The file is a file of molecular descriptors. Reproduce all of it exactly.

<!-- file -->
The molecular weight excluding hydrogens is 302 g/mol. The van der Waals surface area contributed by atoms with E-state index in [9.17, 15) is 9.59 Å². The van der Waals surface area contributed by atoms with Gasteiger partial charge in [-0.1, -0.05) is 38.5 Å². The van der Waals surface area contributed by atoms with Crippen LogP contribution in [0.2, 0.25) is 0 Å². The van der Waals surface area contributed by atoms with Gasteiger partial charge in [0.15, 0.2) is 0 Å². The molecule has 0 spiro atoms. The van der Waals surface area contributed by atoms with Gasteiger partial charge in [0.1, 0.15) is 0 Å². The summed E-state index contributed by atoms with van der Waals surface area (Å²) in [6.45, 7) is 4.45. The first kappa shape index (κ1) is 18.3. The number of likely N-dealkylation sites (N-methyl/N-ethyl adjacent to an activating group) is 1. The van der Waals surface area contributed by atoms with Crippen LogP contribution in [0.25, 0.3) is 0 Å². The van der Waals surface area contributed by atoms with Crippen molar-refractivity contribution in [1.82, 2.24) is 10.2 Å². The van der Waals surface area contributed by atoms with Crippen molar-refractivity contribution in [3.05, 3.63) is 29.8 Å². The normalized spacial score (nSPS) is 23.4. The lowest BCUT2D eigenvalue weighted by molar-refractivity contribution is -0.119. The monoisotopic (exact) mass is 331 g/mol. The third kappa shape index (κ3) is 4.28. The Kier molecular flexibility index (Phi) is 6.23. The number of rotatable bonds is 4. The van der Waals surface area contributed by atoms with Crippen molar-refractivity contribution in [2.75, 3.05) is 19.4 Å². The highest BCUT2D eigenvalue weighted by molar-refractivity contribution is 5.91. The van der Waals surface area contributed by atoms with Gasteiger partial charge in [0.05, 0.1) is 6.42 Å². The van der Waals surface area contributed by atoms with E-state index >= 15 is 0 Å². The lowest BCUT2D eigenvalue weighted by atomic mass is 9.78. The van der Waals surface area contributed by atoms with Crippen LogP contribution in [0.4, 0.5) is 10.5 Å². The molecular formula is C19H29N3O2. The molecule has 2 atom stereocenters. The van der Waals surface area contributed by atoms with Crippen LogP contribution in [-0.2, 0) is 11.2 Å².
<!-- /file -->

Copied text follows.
The molecular weight excluding hydrogens is 302 g/mol. The van der Waals surface area contributed by atoms with E-state index in [9.17, 15) is 9.59 Å². The van der Waals surface area contributed by atoms with Gasteiger partial charge in [-0.1, -0.05) is 38.5 Å². The van der Waals surface area contributed by atoms with Crippen LogP contribution in [0.2, 0.25) is 0 Å². The van der Waals surface area contributed by atoms with Gasteiger partial charge in [0.15, 0.2) is 0 Å². The molecule has 0 spiro atoms. The van der Waals surface area contributed by atoms with Gasteiger partial charge in [0.1, 0.15) is 0 Å². The summed E-state index contributed by atoms with van der Waals surface area (Å²) in [6.45, 7) is 4.45. The first kappa shape index (κ1) is 18.3. The number of likely N-dealkylation sites (N-methyl/N-ethyl adjacent to an activating group) is 1. The van der Waals surface area contributed by atoms with Crippen LogP contribution in [0.25, 0.3) is 0 Å². The van der Waals surface area contributed by atoms with Crippen molar-refractivity contribution in [1.82, 2.24) is 10.2 Å². The van der Waals surface area contributed by atoms with Crippen molar-refractivity contribution in [3.05, 3.63) is 29.8 Å². The normalized spacial score (nSPS) is 23.4. The lowest BCUT2D eigenvalue weighted by molar-refractivity contribution is -0.119. The monoisotopic (exact) mass is 331 g/mol. The third kappa shape index (κ3) is 4.28. The Kier molecular flexibility index (Phi) is 6.23. The number of rotatable bonds is 4. The van der Waals surface area contributed by atoms with Crippen molar-refractivity contribution in [2.75, 3.05) is 19.4 Å². The highest BCUT2D eigenvalue weighted by molar-refractivity contribution is 5.91. The van der Waals surface area contributed by atoms with Gasteiger partial charge in [0.05, 0.1) is 6.42 Å². The van der Waals surface area contributed by atoms with E-state index >= 15 is 0 Å². The lowest BCUT2D eigenvalue weighted by atomic mass is 9.78. The van der Waals surface area contributed by atoms with Crippen LogP contribution in [0.4, 0.5) is 10.5 Å². The molecular formula is C19H29N3O2. The molecule has 2 atom stereocenters. The van der Waals surface area contributed by atoms with Crippen LogP contribution in [-0.2, 0) is 11.2 Å².